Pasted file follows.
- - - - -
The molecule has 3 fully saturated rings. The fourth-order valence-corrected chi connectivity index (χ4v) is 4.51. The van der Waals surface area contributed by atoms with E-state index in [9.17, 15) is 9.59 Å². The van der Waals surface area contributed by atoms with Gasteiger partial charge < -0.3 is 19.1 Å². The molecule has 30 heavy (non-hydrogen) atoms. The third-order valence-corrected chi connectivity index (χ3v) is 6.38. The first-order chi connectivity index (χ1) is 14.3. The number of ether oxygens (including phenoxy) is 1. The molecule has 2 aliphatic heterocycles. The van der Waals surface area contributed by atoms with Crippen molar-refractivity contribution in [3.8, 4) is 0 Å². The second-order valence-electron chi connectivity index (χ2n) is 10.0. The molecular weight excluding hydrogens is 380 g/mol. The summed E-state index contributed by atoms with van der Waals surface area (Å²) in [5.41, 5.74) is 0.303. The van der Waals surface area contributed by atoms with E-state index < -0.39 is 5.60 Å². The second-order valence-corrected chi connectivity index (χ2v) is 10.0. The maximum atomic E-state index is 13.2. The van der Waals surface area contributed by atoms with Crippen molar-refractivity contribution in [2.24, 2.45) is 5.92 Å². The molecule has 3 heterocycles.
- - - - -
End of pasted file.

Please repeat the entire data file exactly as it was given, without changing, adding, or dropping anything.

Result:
The molecule has 3 fully saturated rings. The fourth-order valence-corrected chi connectivity index (χ4v) is 4.51. The van der Waals surface area contributed by atoms with E-state index in [9.17, 15) is 9.59 Å². The van der Waals surface area contributed by atoms with Gasteiger partial charge < -0.3 is 19.1 Å². The molecule has 30 heavy (non-hydrogen) atoms. The third-order valence-corrected chi connectivity index (χ3v) is 6.38. The first-order chi connectivity index (χ1) is 14.3. The number of ether oxygens (including phenoxy) is 1. The molecule has 2 aliphatic heterocycles. The van der Waals surface area contributed by atoms with Crippen molar-refractivity contribution in [3.8, 4) is 0 Å². The second-order valence-electron chi connectivity index (χ2n) is 10.0. The molecular weight excluding hydrogens is 380 g/mol. The summed E-state index contributed by atoms with van der Waals surface area (Å²) in [5.41, 5.74) is 0.303. The van der Waals surface area contributed by atoms with E-state index < -0.39 is 5.60 Å². The second-order valence-corrected chi connectivity index (χ2v) is 10.0. The maximum atomic E-state index is 13.2. The van der Waals surface area contributed by atoms with Crippen molar-refractivity contribution in [2.24, 2.45) is 5.92 Å². The molecule has 3 heterocycles.